WebEx meets Cisco for $3bn (and best geek hotels)

Next slide please. It's Friday's IT Blogwatch: in which Cisco continues its acquisition spree by swallowing up WebEx. Not to mention the best geek hotels around the world...

Marc "1" Ferranti reports: [you're fired -Ed.]

Cisco Systems Inc. announced today that it would acquire WebEx Communications Inc. for $3.2 billion ... Cisco said the company's network-based technology will help it extend its unified communications strategy, particularly for small and medium-size businesses ... [and that] WebEx's technology and services should complement Cisco's efforts.

...

WebEx offers technologies and services that allow companies to hold real-time and asynchronous data conferences over the Internet, as well as share Web-based documents and workspaces. The company's subscription-based services strategy is seen as a key to its success. Cisco said it plans to preserve that business model after the acquisition, which still needs government approval.

The deal is the third acquisition in recent weeks for Cisco ... marks another step in Cisco's effort to diversify from its core business of building switches and routers that control Internet data traffic.

Matt Marshall clarifies the price:

Cisco Systems, the giant networking company best known for building Internet routers, has agreed to buy WebEx, the video conference company, for a net $2.9 billion in cash ... You’ll see headlines elsewhere of a $3.2 billion purchase price, which includes WebEx’s $300 million in existing cash balance.

...

The deal is expected to close in the fourth quarter.

Eric Bangeman adds:

Perhaps best known as a provider of networking hardware, Cisco has been on a shopping spree over the past several years in an attempt to broaden its portfolio and expand its reach into new markets. Most of those moves passed under the radar, but in 2003, Cisco moved into the home with its acquisition of Linksys, which added one of the most-highly-recognized names in home networking to its portfolio.

Since that time, Cisco's acquisitions have become more diverse. Although many of the companies it has purchased have been players in one of its core businesses, others at first seem to be an odd fit for Cisco. Earlier this year, Cisco developed a sudden fascination with social networking. In February, it snapped up Five Across, which developed software that allowed businesses to create social networking spaces on their web sites. That acquisition was followed by the purchase of some of Utah Networks' technology assets a couple of weeks ago. Utah Networks is best known for launching and running Tribe.net, another social networking site.

The acquisitions point to a Cisco determined to become a major player in the online collaboration space ... With a full offering of collaboration tools and social networking sites, security products to keep the bad guys out, and the hardware to make sure it runs effectively, Cisco is positioning itself to offer businesses a one-stop, top-to-bottom, hardware and software collaboration solution.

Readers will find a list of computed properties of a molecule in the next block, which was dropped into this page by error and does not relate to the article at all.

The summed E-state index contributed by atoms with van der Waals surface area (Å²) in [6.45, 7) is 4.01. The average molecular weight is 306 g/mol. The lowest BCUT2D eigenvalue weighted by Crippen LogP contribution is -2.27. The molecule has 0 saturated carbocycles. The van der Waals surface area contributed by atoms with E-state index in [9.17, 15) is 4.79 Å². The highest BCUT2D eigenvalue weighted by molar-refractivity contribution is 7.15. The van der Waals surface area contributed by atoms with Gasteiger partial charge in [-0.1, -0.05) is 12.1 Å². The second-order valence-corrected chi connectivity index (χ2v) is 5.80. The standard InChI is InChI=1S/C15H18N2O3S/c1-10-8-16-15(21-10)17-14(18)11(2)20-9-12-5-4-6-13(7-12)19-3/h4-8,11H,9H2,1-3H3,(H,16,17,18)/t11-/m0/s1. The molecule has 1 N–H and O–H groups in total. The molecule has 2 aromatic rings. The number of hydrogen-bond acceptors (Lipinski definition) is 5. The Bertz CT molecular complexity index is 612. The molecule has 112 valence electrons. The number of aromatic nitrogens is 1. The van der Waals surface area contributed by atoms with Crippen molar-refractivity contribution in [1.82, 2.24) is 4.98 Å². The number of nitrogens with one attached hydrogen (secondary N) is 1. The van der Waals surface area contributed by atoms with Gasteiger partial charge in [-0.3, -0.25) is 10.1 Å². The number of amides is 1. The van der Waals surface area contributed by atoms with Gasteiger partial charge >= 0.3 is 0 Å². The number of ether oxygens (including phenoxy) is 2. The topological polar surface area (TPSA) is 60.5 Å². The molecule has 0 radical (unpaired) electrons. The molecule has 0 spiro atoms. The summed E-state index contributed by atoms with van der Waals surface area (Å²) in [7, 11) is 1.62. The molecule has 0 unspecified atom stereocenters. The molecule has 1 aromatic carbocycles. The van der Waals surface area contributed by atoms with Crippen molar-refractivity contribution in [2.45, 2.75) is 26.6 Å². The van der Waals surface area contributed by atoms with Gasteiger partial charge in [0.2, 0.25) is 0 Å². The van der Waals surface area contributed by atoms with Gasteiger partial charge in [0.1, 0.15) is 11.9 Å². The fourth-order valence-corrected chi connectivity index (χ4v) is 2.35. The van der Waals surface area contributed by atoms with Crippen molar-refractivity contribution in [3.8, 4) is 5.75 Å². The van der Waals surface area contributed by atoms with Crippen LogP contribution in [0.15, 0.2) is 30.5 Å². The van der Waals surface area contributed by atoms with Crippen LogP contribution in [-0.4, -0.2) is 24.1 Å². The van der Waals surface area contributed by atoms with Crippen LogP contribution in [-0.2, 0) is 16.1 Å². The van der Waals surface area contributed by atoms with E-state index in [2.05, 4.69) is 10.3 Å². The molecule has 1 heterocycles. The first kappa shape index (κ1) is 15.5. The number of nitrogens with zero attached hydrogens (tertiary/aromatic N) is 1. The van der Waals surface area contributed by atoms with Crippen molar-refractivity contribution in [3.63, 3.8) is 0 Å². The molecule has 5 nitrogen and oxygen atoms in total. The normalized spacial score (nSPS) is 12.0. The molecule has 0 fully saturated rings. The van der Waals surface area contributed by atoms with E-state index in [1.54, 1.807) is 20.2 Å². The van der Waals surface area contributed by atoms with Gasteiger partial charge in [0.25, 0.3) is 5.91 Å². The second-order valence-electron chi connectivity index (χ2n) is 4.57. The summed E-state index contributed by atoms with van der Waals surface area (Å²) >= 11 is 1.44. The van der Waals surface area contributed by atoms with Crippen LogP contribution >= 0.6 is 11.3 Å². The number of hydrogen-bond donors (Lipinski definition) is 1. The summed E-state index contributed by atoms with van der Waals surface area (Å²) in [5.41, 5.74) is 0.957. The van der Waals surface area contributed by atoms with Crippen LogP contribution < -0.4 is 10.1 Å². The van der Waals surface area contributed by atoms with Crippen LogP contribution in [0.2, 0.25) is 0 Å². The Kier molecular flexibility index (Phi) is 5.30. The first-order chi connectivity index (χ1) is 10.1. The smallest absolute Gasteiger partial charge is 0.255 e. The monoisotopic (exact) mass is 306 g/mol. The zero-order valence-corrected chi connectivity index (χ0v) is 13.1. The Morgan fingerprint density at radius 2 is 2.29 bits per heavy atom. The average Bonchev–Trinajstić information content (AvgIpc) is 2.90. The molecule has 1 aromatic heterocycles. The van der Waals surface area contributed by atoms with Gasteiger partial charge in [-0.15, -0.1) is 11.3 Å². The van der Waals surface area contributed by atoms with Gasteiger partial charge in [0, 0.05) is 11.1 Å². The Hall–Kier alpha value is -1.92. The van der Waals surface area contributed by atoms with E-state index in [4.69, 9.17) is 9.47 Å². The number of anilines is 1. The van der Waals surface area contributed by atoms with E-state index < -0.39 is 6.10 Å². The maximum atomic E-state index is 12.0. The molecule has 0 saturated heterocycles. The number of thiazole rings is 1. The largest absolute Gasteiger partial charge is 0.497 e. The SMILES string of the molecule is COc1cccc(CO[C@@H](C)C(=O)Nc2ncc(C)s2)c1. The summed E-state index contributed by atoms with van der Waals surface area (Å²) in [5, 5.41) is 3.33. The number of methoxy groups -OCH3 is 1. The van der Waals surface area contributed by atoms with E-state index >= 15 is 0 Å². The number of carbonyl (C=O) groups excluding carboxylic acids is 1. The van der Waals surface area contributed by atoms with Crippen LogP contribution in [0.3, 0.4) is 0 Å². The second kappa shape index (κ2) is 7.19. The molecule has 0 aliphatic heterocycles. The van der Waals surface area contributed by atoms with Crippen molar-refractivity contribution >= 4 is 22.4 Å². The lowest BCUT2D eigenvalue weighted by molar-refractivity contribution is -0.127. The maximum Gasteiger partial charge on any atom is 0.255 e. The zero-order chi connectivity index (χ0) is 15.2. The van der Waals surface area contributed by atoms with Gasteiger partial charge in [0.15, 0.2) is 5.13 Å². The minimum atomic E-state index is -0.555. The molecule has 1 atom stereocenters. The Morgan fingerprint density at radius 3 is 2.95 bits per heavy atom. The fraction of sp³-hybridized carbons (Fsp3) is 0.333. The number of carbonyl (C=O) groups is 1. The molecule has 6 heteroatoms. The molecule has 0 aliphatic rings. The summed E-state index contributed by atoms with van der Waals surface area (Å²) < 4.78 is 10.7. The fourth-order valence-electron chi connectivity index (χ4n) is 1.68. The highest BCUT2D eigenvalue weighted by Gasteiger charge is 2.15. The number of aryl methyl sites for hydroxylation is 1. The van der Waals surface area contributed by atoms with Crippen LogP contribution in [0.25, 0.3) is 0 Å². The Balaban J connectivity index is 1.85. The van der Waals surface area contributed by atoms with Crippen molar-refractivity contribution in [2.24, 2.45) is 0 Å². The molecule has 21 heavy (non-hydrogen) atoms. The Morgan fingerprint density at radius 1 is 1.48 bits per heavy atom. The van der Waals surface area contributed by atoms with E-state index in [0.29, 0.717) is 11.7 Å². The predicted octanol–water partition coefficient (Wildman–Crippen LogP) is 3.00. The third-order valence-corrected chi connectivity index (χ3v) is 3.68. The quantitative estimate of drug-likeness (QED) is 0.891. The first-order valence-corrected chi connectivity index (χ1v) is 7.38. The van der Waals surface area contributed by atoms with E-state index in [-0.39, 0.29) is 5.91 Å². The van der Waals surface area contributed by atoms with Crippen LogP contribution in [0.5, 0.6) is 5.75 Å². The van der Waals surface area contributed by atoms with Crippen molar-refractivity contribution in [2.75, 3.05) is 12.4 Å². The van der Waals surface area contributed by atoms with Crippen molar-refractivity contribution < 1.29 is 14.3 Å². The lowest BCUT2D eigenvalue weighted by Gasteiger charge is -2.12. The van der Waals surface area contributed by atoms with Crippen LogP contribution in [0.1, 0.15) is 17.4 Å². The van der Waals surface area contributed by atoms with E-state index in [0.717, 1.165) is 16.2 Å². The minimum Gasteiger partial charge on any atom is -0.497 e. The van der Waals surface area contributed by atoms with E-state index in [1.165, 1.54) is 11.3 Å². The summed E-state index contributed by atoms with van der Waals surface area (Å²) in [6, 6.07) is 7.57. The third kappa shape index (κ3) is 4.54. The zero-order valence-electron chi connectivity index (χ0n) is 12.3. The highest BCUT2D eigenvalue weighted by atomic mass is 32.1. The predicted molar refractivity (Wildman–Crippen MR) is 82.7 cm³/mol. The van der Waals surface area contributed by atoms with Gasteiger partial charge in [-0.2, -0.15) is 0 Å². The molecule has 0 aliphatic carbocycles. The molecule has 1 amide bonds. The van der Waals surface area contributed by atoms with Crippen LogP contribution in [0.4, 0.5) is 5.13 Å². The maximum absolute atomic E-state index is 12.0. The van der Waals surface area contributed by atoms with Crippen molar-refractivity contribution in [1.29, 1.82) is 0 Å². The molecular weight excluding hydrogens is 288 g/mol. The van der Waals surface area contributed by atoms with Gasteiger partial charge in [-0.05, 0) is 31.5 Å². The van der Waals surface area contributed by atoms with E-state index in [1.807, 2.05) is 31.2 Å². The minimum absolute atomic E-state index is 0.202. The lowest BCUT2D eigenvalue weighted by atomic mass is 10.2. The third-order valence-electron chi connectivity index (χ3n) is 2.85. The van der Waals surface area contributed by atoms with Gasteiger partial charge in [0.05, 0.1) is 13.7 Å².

Eric Ogren likes what he hears:

WebEx generated $380M in 2006 with 2100 employees and 28,000 customers. This is a change for Cisco -- acquiring a substantial company with customers, sales channels, etc. Usually Cisco looks for technology that can work its way into the switch after a few releases. In this case WebEx is positioned as a communications and collaboration technology with particular strengths in the small and medium business markets.

Cool move. Cisco keeps moving up the stack to deliver network-based services and online communities. Not only does Cisco sell the infrastructure to connect users with services, but they will also be selling subscription-based technology layered on top of the network. This is a good capability for Cisco to own and leverage over the coming years. This puts them firmly in competition with market leaders Citrix GoToMeeting and Microsoft LiveMeeting.

Joe Weisenthal thinks it's just like the old days:

During the last bubble, Cisco was famous for its furious acquisition strategy, and it got to the point that integrating small networking startups into its own product line became one of its core competencies. After the bubble burst, the pace of its acquisitions slowed down, in part because the company's stock, which it used as currency, became less valuable. Lately, however, the company's gotten back to its old ways, although a couple of its purchases are of a different nature.

...

[Cisco] already has similar offerings for large businesses, but WebEx is a hosted offering, which makes it well-suited for small- and medium-sized business, a group that almost every major tech company is gunning for right now. Along with its recent purchases, this acquisition makes it clear that Cisco sees its future growth not in selling actual equipment (although that will be its core business for a long time), but in selling services and software that make use of its equipment.

Nick Denton chuckles:

The acquisition -- by a hugely important but rather boring hardware maker, of a sexy web conferencing service -- is akin to Sony's acquisition of a Hollywood studio. The execs will talk endlessly about the synergies; magazines will devote cover stories to convergence; and the combination will look increasingly vainglorious over time.